There's a reason elections are held and games are played: despite logic, there's no telling the outcome.

Even cynical Republicans who expected their party to lose some ground had to be stunned, losing control of both the Senate and the House in a single election. Congressional control is in the hands of the Democrats for the first time in a dozen years.

From an ag perspective, the first thing one has to wonder is how this will impact the next farm bill, which is to be written during the next session of Congress. If the Democrats hold true to form, there also likely will be more government support to legislate markets and grow taxes.

According to a report issued by the Kansas Livestock Association (KLA) following the election, citing Colin Woodall, director of legislative affairs for the National Cattlemen's Beef Association (NCBA):

--Collin Peterson (D-MN) is likely to become House Ag Committee chairman. An ally to NCBA on issues in the past, helping defeat attacks by animal activist groups, Peterson has said that, as chairman, he'll make implementing mandatory country-of-origin labeling a priority. Woodall also expects upcoming farm bill discussions in Peterson's committee to take a heavier slant toward ideas such as bans on packer ownership and forward contracting.

--Tom Harkin (D-IA) is expected to return as Senate Ag Committee chairman. Woodall says current chairman Saxby Chambliss (R-GA) will continue to have a lot of power, especially during negotiations on the new farm bill.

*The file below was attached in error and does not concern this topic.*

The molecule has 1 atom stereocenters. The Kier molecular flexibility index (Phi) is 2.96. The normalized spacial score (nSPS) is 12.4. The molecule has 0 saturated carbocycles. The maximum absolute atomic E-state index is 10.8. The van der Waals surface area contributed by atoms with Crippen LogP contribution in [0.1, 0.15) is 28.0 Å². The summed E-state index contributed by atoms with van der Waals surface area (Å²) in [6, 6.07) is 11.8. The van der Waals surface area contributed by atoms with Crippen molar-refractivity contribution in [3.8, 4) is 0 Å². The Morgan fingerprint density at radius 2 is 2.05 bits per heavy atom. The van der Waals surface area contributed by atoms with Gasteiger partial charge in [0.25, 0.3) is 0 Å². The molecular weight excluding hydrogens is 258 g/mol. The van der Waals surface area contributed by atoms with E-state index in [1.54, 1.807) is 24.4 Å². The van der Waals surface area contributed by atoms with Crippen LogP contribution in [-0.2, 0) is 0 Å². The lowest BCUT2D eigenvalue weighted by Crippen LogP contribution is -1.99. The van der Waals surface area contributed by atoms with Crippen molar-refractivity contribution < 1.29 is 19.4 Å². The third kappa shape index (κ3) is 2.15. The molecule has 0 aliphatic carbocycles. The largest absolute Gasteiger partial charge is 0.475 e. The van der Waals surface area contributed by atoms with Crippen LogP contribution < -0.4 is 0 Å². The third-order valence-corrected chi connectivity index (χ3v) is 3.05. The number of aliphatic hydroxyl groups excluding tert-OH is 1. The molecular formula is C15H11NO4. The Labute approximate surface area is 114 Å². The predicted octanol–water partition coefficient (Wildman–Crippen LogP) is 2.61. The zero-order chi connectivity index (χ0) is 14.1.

--Woodall characterizes Rep. Nancy Pelosi (likely the next House Speaker) as "a liberal Democrat representing the urban heart of San Francisco." She has no production ag in her district and is strongly supported by animal and environmental activist groups. He says Pelosi will more than likely defer to Peterson on ag issues.

"Along with the loss of key industry supporters in Congress, Woodall explains there will be a loss of priority focused on top NCBA issues such as full and permanent repeal of the Death Tax and exempting manure from Environmental Protection Agency Superfund laws."

Heading into this election, NCBA members identified these guiding principles for farm-bill priorities:

  • Support a reduction of the federal deficit while assuring funding for farm-bill priorities, without ag bearing a disproportionate share of the reductions.
  • Minimize direct federal involvement in ag-production methods.
  • Preserve the individual's right to manage land, water and other resources.
  • Provide an opportunity to compete in foreign markets.
  • Support equitable farm policy.
In presenting these at a House Ag Committee hearing in September, NCBA president Mike John, said, "It's not in the nation's farmers' or ranchers' best interest for the government to implement policy that sets prices, underwrites inefficient production, or manipulates domestic supply, demand, cost or price."

For more thoughts, see the commentary by BEEF magazine's Troy Marshall at the end of this issue of BEEF Stocker Trends.